Tag: Tenhunen v. Tenhunen

A Costs Argument That "Ought Not To Have Been Made"

Reasons for judgement were released today by the BC Supreme Court, Victoria Registry, criticizing a costs argument advanced by defense counsel after failing to best the Plaintiff’s formal settlement offer at trial.
In today’s case (Tenhunen v. Tenhunen) the plaintiff was injured when she tripped and fell on a deficient ramp constructed by the Defendant.  At trial both were found equally to blame for the incident.  Prior to trial the Plaintiff made a formal settlement offer of $80,000.  The Defendant did not accept this and the trial damages awarded amounted close to $125,000.
The Plaintiff sought post offer double costs but the Defendant opposed arguing, in part, that the Defendant was of modest means.  The court, suspicious of this argument asked about whether the claim was insured to which Defence counsel refused to answer citing the Code of Professional Conduct.  Plaintiff’s counsel then “provided a copy of the policy of insurance that the defendant was obliged to produce” which led to the following judicial criticism of the defence argument and an award of partial post offer double costs –

[27]        The defendant’s principal argument is based on Rule 9-1(6)(c), as she points to her own unfortunate circumstances, subsisting barely on a disability pension, and contrasts this to the far better financial position enjoyed by the plaintiff, who had been employed on an income between $77,000 and $101,511 in the five years between 2009 and 2013. The defendant argues that this financial disparity militates against an order for double costs. This submission, bearing in mind the evidence at trial, raises a logical question of insurance coverage.

[28]        The plaintiff and defendant are mother and daughter, respectively. They were and are close. The defendant ordinarily lives in the rented house where the plaintiff fell and suffered her injury, and from the photographs submitted into evidence, that residence would not suggest an ability to pay substantial damages. It is unlikely in the extreme that the plaintiff would sue her daughter, and proceed to trial, if the only prospects of recovery were limited to the defendant’s disability pension.

[29]        While the defendant’s straightened finances would argue against her being able to afford insurance premiums, those same financial constraints would argue more strongly against the defendant being able to afford to retain senior counsel for the entire action, or to offer to settle her mother’s claims for $80,000 all-inclusive on October 30, 2014. I recognize that an offer to settle is not a guarantee of payment, as it would simply have entitled the plaintiff to enter judgment for the amount of the offer, had she accepted it. In these circumstances, however, the plaintiff would have every reason to know that her daughter had no ability to pay the amount offered from her own funds.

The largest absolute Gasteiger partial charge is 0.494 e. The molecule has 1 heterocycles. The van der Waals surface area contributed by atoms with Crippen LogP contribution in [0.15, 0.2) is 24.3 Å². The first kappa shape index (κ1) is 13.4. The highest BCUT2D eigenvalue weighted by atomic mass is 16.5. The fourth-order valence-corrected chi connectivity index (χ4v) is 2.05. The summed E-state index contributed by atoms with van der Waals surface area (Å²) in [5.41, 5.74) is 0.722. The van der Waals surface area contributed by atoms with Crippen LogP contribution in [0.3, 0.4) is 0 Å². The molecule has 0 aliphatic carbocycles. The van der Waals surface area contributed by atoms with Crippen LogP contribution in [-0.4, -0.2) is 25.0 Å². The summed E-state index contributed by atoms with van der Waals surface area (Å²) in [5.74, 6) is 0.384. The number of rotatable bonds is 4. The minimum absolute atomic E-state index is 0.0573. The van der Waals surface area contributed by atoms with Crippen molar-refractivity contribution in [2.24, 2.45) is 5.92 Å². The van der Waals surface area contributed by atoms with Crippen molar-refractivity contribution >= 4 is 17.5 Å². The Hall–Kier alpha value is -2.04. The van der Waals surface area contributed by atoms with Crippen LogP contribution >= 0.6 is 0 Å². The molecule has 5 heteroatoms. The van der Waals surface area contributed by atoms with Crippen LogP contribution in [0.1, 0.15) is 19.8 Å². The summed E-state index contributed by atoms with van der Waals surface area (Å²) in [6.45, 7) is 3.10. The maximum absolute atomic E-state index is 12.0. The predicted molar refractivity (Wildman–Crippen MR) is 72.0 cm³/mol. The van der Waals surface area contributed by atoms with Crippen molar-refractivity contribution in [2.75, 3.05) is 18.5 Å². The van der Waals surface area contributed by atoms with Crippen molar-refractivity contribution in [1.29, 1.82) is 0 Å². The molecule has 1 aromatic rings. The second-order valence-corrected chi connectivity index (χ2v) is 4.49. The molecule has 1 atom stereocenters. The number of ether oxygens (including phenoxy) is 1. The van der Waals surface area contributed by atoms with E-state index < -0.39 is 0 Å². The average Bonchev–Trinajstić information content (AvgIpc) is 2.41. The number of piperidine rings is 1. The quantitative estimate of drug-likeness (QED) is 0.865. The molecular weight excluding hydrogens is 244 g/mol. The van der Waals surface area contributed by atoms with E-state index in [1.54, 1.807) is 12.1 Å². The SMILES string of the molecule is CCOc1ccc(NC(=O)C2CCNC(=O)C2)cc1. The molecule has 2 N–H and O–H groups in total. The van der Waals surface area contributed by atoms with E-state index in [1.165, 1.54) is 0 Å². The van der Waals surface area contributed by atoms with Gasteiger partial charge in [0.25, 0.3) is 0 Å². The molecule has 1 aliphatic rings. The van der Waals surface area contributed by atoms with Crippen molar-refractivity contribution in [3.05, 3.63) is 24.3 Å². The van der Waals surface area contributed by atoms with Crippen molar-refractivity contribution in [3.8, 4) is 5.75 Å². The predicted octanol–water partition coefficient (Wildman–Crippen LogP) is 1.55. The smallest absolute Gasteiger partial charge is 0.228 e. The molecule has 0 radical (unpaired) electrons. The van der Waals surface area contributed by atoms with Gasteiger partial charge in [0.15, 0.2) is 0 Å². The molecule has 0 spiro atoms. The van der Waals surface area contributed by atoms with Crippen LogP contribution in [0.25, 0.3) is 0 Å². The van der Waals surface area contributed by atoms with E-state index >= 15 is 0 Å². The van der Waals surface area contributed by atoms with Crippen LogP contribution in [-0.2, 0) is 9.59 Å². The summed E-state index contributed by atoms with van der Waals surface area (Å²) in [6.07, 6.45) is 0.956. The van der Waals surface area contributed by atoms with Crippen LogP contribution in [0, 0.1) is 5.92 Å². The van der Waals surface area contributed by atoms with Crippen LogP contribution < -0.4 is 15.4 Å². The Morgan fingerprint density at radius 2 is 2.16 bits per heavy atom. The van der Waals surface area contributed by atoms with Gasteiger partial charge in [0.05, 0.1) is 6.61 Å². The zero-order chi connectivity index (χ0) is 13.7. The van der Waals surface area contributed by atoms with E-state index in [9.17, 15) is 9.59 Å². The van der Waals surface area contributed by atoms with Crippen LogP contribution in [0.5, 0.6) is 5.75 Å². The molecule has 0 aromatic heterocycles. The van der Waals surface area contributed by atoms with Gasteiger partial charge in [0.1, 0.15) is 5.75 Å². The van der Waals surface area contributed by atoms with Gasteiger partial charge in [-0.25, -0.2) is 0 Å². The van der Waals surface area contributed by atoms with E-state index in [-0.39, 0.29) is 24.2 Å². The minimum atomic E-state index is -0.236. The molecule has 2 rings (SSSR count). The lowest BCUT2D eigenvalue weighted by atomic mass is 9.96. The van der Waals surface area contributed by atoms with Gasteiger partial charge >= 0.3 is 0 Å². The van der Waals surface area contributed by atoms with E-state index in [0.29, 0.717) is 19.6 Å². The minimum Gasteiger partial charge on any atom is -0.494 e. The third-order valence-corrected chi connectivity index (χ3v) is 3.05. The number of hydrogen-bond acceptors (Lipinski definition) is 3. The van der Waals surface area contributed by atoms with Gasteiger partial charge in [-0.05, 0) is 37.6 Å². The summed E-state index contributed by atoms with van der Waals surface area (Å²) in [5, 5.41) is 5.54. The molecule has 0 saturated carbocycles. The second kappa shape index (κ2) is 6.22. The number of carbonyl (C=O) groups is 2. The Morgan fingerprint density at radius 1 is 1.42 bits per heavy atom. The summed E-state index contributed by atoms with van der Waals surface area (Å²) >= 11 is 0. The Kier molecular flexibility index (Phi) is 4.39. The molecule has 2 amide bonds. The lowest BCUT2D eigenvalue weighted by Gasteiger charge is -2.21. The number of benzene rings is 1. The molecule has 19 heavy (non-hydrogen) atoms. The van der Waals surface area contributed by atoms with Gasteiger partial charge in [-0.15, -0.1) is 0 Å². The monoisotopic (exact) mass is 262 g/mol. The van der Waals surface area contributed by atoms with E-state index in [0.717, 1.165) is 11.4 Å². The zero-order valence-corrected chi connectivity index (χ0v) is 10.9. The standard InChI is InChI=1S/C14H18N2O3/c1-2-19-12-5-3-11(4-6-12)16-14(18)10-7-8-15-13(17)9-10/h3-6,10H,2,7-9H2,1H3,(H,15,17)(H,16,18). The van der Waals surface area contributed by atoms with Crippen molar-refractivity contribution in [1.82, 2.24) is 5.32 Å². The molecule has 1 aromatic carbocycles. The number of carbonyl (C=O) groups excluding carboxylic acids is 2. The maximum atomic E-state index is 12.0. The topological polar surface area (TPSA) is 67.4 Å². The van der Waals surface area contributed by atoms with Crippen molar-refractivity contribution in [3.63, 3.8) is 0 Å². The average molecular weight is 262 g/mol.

[30]        The defendant’s argument under Rule 9-1(6)(c) made the question of insurance relevant to the costs issue, and by memorandum to counsel I invoked Rule 7-1(4) and asked if there were a policy of insurance to which the defendant could turn for indemnity. The Rule provides:

Despite subrule (3), information concerning the insurance policy must not be disclosed to the court at trial unless it is relevant to an issue in the action.

[31]        Counsel for the defendant replied to this question in this way:

Finally, and more on the basis of a footnote, the Court has inquired as to whether there is a policy of insurance that the Defendant may look to for indemnification of damages and Costs. It would be entirely inappropriate for defence counsel to make any submission as to whether Ms. Kim Tenhunen may or may not look to a policy of insurance for indemnification. Defence counsel has a dual retainer in the circumstances and owes an obligation to both the Defendant and to an insurer not to compromise their respective interests: Professional Conduct Handbook, Chapter 6.4(a-d).

[32]        The Code of Professional Conduct for British Columbia (BC Code) replaced the Professional Conduct Handbook on January 1, 2013. I have examined the previous rule cited by counsel, and see nothing there to prevent the disclosure requested. I have examined the BC Code, with the same results.

[33]        The most charitable interpretation of counsel’s argument is that it is hypothetical. Even on that assumption, it still does not respond to the question posed under Rule 7-1(4), and that is whether the existence of a policy of insurance is relevant to the costs issue, and, if it is, whether there is a policy of insurance available to the defendant in this case.

[34]        How a lawyer’s duties are supervised by the Law Society – to both an insurer who retains the lawyer and the insured on whose behalf the lawyer acts under the retainer – have little to do with the question raised in this application. Nothing in the question put to counsel could raise a risk of dividing counsel’s loyalties to an insurer and insured, assuming that is the relationship that has existed.